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The following is the sentence from the textbook:

Attorneys are taught to "steal the opponent's thunder" by mentioning a weakness in their case before the opposing lawyer does.

I was wondering whether "does" substitutes "mentioning a weakness in their case" or "steal the opponent's thunder by mentioning a weakness in their case". My textbook says the former, but can "do" substitue "by -ing" form? For me, the latter makes more sense.

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    "before the opposing lawyer does (it)". it being "to steal the opponent's thunder by mentioning a weakness in their case". – user3169 Mar 17 '17 at 20:26
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This isn't really a question of whether do can substitute for an -ing form but of reading from context.

The best interpretation for does is "mentions the weakness". This is because the context is stealing someone's thunder, an idiom which means "to take someone else's idea" or "to destroy the effect of what someone else does by doing it first."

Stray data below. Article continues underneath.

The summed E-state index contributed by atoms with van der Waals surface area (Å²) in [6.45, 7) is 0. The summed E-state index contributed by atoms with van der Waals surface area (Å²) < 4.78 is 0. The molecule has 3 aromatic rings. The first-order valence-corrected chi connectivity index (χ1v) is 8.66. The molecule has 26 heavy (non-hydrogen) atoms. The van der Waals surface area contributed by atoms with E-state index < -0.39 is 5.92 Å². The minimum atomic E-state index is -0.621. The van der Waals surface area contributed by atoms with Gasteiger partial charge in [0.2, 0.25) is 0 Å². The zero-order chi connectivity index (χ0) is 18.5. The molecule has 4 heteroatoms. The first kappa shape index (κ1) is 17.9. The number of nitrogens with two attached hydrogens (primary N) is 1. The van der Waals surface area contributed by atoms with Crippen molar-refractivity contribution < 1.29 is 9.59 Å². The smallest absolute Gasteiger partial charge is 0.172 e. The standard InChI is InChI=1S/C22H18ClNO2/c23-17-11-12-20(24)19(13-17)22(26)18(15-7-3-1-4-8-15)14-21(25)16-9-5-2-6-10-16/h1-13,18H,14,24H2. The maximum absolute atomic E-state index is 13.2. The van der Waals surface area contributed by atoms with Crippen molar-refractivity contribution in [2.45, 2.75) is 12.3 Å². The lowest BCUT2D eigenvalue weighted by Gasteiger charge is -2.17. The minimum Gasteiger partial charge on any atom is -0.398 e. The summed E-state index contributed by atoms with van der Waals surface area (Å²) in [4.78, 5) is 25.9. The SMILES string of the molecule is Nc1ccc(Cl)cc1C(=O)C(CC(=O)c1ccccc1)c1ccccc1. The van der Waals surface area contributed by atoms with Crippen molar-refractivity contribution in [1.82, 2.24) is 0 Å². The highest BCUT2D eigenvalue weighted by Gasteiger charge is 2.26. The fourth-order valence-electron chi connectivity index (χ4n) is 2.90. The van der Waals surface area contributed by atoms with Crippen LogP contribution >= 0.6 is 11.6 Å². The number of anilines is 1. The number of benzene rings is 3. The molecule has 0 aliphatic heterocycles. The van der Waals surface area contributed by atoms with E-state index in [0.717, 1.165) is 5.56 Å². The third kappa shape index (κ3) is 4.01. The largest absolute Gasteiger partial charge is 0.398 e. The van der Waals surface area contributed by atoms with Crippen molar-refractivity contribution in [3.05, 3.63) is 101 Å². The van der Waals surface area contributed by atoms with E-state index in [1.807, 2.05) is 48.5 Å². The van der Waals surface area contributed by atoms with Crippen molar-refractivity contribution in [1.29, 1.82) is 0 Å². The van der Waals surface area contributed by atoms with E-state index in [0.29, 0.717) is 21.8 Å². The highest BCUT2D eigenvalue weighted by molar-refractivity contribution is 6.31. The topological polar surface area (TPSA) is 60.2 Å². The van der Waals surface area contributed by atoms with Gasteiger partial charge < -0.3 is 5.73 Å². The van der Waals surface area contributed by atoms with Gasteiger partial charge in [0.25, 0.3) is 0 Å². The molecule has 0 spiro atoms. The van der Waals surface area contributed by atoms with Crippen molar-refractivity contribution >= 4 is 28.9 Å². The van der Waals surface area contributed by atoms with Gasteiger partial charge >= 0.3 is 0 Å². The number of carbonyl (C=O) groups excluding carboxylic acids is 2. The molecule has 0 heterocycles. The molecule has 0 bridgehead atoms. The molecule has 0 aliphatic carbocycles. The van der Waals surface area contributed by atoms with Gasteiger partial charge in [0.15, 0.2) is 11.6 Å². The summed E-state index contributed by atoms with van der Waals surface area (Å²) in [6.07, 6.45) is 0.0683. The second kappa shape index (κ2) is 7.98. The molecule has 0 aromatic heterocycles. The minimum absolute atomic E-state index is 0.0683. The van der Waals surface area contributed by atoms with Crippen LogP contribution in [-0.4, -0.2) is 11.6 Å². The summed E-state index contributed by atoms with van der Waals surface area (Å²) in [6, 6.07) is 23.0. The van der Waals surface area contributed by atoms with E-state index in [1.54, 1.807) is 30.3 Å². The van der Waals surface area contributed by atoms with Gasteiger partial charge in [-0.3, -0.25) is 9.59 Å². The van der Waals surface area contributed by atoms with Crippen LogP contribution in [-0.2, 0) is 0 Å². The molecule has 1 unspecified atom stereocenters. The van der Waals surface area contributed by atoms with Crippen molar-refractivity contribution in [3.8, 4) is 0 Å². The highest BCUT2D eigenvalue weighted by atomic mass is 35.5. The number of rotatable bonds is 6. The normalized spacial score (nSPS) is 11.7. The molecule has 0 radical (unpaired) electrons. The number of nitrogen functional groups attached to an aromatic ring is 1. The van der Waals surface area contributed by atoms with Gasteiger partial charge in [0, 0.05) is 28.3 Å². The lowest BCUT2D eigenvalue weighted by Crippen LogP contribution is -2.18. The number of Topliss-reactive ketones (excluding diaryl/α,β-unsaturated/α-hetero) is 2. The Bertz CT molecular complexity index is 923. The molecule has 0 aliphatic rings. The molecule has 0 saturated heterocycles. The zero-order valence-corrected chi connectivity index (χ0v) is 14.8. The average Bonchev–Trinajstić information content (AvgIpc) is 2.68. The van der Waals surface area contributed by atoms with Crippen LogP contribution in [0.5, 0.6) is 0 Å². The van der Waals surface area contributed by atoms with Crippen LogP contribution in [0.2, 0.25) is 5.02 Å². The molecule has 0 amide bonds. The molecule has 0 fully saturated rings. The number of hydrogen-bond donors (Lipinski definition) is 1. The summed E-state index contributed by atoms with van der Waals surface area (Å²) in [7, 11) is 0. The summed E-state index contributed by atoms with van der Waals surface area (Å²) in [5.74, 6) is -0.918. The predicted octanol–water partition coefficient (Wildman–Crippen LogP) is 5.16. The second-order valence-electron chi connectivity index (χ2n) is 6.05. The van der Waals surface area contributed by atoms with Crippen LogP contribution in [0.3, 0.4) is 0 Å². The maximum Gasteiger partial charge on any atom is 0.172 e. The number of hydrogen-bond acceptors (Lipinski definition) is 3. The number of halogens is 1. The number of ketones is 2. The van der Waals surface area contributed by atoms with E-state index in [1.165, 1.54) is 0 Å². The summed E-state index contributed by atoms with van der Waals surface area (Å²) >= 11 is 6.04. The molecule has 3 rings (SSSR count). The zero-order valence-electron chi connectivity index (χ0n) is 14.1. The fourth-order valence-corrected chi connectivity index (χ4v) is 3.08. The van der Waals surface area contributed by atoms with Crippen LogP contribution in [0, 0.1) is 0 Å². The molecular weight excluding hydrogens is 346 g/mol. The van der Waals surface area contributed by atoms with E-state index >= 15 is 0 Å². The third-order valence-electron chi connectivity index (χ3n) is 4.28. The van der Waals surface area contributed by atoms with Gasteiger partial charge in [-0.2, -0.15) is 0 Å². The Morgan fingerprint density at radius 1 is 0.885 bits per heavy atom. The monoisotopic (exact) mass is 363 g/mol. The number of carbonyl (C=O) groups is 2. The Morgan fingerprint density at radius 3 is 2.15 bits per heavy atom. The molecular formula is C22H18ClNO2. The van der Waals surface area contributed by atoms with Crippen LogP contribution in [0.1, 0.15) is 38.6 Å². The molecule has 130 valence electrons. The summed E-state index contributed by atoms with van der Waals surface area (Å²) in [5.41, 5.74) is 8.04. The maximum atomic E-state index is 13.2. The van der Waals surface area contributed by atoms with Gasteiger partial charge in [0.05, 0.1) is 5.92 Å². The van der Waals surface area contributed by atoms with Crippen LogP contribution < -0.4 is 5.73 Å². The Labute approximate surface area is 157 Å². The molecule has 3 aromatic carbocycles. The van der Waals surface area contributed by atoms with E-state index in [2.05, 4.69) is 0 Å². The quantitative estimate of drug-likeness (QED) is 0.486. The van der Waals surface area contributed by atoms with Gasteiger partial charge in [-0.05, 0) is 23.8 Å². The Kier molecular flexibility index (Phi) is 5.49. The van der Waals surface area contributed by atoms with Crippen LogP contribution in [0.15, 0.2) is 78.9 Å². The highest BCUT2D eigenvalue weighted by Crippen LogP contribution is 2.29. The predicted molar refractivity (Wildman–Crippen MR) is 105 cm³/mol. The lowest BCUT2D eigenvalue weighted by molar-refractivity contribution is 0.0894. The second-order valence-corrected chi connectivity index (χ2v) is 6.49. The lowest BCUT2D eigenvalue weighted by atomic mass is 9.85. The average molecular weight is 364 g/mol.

So the advice to lawyers is to steal the opponent's thunder by mentioning the weakness first: if they mention the weakness first, it won't have much effect if the opponent brings it up later. It doesn't make sense to think of the opponent as "stealing someone's thunder", because they're not taking your idea, you're taking theirs.

To address the question more generally, do can substitute for an -ing form, but usually not directly or without changing the structure a bit. For example, you could say

I am taking this candy before the children do

but you wouldn't literally write

I am taking this candy before the children taking it

or

I am taking this candy before the children are taking it

You would have to write

I am taking this candy before the children take it

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